But why?

Let’s take a more complex but staggering example. Performance for each period for the portfolio is as follows:

- January 1 to February 15: +5%
- February 15 to March 31: -5%
- March 31 to June 30: + 20%

We construct three scenarios with different dates for the same €10’000 withdrawal:

- February 15
- March 31
- June 30

Calculate the **portfolios’ ROI** and **total return** under these three scenarios.

‘Market Performance’ is the portfolio’s performance for the period; all else **is **equal. It includes all fees, dividends, accrued interests, capital gains and taxes. It compounds at 19.70%, with each period being +5%, -5% and +20%.

The Portfolio performance **for each period** is computed as follows.

As we can see, portfolio performance = market performance for each period. We have the same start value and the same performance for each period; we expect the end-of-period performance to be 19.70% for all three cases.

But wait… The end values are not the same! €108’300, €107’700, €109’700. The same returns but different values? Suppose we calculate the performance using these end values, the start value of €100’000 and the €10’000 withdrawals at each set scenario date. In that case, we get 18.3%, 17.7% and the market equivalent performance of 19.7%. **But, please, WHY?!?**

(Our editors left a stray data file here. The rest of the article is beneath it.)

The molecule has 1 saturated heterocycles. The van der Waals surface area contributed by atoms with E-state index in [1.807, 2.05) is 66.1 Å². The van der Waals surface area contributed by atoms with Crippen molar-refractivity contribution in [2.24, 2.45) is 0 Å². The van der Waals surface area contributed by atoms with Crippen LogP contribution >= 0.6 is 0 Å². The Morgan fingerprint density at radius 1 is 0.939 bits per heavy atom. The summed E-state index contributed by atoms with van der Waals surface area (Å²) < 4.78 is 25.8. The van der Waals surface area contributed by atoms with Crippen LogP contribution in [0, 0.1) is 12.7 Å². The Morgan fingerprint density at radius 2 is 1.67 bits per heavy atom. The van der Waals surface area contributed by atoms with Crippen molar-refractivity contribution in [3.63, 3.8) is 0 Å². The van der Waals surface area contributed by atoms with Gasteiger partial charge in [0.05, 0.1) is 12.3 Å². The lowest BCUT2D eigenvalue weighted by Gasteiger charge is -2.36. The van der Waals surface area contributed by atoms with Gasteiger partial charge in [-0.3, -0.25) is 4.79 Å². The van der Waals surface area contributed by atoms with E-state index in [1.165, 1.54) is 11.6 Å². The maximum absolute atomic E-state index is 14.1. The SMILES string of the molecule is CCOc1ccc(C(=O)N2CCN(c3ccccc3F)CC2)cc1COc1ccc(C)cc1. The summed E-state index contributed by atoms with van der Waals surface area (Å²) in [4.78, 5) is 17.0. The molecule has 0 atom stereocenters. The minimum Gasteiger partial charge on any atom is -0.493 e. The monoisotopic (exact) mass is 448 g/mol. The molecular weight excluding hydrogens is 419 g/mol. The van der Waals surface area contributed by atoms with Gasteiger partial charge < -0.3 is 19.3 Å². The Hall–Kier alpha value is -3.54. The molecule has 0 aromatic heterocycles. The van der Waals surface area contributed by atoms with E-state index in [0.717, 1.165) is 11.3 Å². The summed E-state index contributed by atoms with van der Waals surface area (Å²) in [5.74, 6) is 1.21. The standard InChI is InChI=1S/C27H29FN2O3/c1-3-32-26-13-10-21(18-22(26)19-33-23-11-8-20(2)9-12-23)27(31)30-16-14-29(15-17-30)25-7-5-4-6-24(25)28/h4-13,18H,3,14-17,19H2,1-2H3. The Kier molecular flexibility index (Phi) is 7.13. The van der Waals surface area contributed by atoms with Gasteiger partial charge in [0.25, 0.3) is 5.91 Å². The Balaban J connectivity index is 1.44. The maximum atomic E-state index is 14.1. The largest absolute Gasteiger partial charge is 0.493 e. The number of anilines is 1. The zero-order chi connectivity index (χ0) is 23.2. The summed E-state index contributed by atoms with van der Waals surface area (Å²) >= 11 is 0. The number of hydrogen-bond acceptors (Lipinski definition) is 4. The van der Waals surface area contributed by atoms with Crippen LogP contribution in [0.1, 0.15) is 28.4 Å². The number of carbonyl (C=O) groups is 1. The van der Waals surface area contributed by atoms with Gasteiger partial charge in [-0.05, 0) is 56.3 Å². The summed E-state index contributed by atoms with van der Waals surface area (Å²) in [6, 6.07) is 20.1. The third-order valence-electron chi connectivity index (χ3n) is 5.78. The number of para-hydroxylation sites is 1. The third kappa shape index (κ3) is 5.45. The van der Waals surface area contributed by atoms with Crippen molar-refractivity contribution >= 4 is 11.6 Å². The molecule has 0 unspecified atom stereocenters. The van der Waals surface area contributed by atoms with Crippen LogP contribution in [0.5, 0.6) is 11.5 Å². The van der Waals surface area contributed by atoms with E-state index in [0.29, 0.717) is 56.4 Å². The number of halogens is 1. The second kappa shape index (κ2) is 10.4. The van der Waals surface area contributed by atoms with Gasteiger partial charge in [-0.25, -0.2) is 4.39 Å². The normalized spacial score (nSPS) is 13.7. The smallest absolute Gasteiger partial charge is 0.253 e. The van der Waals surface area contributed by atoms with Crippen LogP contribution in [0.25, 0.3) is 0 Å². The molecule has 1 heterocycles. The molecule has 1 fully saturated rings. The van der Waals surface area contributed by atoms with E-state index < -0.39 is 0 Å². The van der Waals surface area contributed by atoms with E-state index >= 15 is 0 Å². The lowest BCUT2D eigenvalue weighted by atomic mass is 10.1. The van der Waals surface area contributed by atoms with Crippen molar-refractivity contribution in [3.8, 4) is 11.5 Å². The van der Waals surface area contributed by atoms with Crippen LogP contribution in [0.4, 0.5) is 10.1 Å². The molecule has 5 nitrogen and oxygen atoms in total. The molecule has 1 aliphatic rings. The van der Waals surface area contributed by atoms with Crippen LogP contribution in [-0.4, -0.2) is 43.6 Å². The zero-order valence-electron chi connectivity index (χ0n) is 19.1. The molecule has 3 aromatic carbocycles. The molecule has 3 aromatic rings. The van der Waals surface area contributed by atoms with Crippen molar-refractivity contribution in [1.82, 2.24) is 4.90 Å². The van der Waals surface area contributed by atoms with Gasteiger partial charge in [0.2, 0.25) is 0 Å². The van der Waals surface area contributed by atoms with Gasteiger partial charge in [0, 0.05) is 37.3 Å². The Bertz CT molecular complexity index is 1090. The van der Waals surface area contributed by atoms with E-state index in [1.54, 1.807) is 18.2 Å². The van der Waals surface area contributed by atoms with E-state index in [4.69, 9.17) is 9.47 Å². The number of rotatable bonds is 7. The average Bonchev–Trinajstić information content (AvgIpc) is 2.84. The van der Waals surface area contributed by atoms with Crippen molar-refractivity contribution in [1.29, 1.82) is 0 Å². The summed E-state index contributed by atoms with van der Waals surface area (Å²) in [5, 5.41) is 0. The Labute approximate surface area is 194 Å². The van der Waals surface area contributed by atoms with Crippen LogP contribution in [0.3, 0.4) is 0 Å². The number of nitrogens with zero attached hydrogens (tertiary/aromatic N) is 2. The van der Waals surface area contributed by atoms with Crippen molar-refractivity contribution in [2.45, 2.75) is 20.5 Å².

The methodology used to calculate performance assumes that the withdrawal is happening at the end of the period, which may not reflect reality. The actual amount you end up with depends on **when you withdraw money** and **the performance generated on the remaining assets in subsequent periods**. An inaccurate performance number, such as 18.3% or 17.7% instead of the correct 19.7%, can lead to incorrect conclusions.

Before making any comparisons, it’s crucial to understand how the performance was calculated. If you see any differences, *it may ***not*** be due to someone lying to you* but an approximation made to save computing time and data costs.

Performance numbers are the source of all metrics used, so if they are not perfectly accurate, they may not be comparable with other sources, and the analysis could be flawed, leading to wrong decisions.

- The
*proper*way to compute performance is to use the**daily value and inflow and outflow data to calculate the daily performance,**also called**daily**. This number is then compounded for the various periods required for analysis, providing the most**time-weighted****accurate performance time series**.

**2) Alpha, the indicator of excess hubris?**

Alpha indicates an** investment’s excess return relative to a benchmark return**. Suppose the benchmark is an adequate reference to compare the portfolio’s performance; the Alpha measures the excess return above the benchmark, also called outperformance or beating the market (chest pounding ensues).